Current The rate of flow of electricity, or the movement of electrons along a conductor. The unit of measure for current is the ampere.
Cycle In a battery, one discharge plus one recharge equals one cycle.

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Deep Cycle A cycle in which the discharge is continued until the battery reaches it’s cut-off voltage, usually 80% of discharge.
Direct Current (DC) The type of electrical current that a battery can supply. One terminal is always positive and the other is always negative.
Discharge The conversion of the chemical energy of the battery into electric energy.
Depth of Discharge The amount of energy that has been removed from a battery (or battery pack). Usually expressed as a percentage of the total capacity of the battery. For example, 50% depth of discharge means that half of the energy in the battery has been used. 80% DOD means that eighty percent of the energy has been discharged, so the battery now holds only 20% of its full charge.
Discharge, deep Withdrawal of all electrical energy to the end-point voltage before the cell or battery is recharged.
Discharge, high-rate Withdrawal of large currents for short intervals of time, usually at a rate that would completely discharge a cell or battery in less than one hour.
Discharge, low-rate Withdrawal of small currents for long periods of time, usually longer than one hour.
Drain Withdrawal of current from a cell.
Dry Cell A primary cell in which the electrolyte is absorbed in a porous medium, or is otherwise restrained from flowing. Common practice limits the term “dry cell” to the Leclanch cell, which is the common commercial type.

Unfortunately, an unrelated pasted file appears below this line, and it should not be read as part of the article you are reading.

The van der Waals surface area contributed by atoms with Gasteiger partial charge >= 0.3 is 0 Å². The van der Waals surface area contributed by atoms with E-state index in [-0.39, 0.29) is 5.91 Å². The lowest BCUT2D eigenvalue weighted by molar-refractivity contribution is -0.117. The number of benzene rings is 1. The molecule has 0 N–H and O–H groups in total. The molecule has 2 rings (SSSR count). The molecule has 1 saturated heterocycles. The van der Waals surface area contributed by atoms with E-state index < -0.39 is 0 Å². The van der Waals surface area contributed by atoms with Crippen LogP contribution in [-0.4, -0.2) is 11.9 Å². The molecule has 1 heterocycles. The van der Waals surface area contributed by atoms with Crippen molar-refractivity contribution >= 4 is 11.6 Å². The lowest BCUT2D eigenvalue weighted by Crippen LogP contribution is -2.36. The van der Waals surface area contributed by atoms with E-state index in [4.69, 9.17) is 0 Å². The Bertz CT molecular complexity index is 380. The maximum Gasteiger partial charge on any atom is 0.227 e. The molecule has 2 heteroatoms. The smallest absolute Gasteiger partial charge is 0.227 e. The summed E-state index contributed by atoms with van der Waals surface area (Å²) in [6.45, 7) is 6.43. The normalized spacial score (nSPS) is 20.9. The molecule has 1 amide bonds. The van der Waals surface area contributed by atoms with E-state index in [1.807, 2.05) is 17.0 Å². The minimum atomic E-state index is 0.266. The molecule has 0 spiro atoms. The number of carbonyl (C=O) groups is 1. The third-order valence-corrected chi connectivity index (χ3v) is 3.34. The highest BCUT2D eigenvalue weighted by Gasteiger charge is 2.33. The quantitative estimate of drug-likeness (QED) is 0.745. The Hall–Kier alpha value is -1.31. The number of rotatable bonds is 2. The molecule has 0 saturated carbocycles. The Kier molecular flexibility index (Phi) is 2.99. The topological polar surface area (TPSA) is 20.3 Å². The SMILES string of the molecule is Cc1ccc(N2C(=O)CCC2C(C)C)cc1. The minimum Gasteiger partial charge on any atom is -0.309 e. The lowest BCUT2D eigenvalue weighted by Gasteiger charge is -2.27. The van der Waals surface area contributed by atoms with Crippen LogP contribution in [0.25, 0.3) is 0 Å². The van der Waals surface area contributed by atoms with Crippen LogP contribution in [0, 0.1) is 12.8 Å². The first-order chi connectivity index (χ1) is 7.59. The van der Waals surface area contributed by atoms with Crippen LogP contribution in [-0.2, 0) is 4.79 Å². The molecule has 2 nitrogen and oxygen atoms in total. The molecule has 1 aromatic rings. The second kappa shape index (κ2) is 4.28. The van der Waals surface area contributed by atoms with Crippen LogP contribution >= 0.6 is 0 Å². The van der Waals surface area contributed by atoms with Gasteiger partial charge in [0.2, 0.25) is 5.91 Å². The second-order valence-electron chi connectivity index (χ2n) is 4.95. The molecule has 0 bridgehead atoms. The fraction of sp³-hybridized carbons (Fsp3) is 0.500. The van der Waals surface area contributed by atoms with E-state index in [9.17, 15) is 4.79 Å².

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Electrochemical Couple The system of active materials within a cell that provides electrical energy storage through an electrochemical reaction.
Electrode An electrical conductor through which an electric current enters or leaves a conducting medium, whether it be an electrolytic solution, solid, molten mass, gas, or vacuum. For electrolytic solutions, many solids, and molten masses, an electrode is an electrical conductor at the surface of which a change occurs from conduction by electrons to conduction by ions. For gases and vacuum, the electrodes merely serve to conduct electricity to and from the medium.
Electrolyte A chemical compound which, when fused or dissolved in certain solvents, usually water, will conduct an electric current. All electrolytes in the fused state or in solution give rise to ions which conduct the electric current.
Electropositivity The degree to which an element in a galvanic cell will function as the positive element of the cell. An element with a large electropositivity will oxidize faster than an element with a smaller electropositivity.
End-of-Discharge Voltage The voltage of the battery at termination of a discharge.
Energy – Output Capability Expressed as capacity times voltage, or watt-hours.
Energy Density Ratio of cell energy to weight or volume (watt-hours per pound, or watt-hours per cubic inch).

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Final Voltage (see Cutoff voltage)
Float Charging Method of recharging in which a secondary cell is continuously connected to a constant-voltage supply that maintains the cell in fully charged condition. Typically applied to lead acid batteries.